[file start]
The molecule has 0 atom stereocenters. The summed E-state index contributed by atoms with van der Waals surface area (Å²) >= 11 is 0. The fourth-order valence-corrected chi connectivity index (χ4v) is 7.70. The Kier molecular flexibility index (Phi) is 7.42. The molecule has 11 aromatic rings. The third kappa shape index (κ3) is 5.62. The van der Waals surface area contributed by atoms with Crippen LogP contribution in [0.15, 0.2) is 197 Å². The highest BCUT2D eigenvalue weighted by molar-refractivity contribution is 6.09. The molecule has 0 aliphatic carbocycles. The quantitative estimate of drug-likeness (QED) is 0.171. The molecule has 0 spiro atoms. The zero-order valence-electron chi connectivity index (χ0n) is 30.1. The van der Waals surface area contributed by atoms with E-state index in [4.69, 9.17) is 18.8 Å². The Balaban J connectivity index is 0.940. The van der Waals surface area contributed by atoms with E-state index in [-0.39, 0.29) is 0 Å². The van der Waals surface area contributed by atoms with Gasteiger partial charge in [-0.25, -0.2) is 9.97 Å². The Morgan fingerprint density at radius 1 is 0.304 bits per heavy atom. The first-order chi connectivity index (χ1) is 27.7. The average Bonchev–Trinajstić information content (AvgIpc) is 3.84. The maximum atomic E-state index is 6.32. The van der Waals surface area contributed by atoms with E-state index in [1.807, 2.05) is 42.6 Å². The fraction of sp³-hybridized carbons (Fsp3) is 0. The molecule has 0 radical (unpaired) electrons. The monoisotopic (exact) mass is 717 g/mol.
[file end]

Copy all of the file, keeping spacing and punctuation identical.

The molecule has 0 atom stereocenters. The summed E-state index contributed by atoms with van der Waals surface area (Å²) >= 11 is 0. The fourth-order valence-corrected chi connectivity index (χ4v) is 7.70. The Kier molecular flexibility index (Phi) is 7.42. The molecule has 11 aromatic rings. The third kappa shape index (κ3) is 5.62. The van der Waals surface area contributed by atoms with Crippen LogP contribution in [0.15, 0.2) is 197 Å². The highest BCUT2D eigenvalue weighted by molar-refractivity contribution is 6.09. The molecule has 0 aliphatic carbocycles. The quantitative estimate of drug-likeness (QED) is 0.171. The molecule has 0 spiro atoms. The zero-order valence-electron chi connectivity index (χ0n) is 30.1. The van der Waals surface area contributed by atoms with E-state index in [4.69, 9.17) is 18.8 Å². The Balaban J connectivity index is 0.940. The van der Waals surface area contributed by atoms with E-state index in [-0.39, 0.29) is 0 Å². The van der Waals surface area contributed by atoms with Gasteiger partial charge in [-0.25, -0.2) is 9.97 Å². The Morgan fingerprint density at radius 1 is 0.304 bits per heavy atom. The first-order chi connectivity index (χ1) is 27.7. The average Bonchev–Trinajstić information content (AvgIpc) is 3.84. The maximum atomic E-state index is 6.32. The van der Waals surface area contributed by atoms with E-state index in [1.807, 2.05) is 42.6 Å². The fraction of sp³-hybridized carbons (Fsp3) is 0. The molecule has 0 radical (unpaired) electrons. The monoisotopic (exact) mass is 717 g/mol.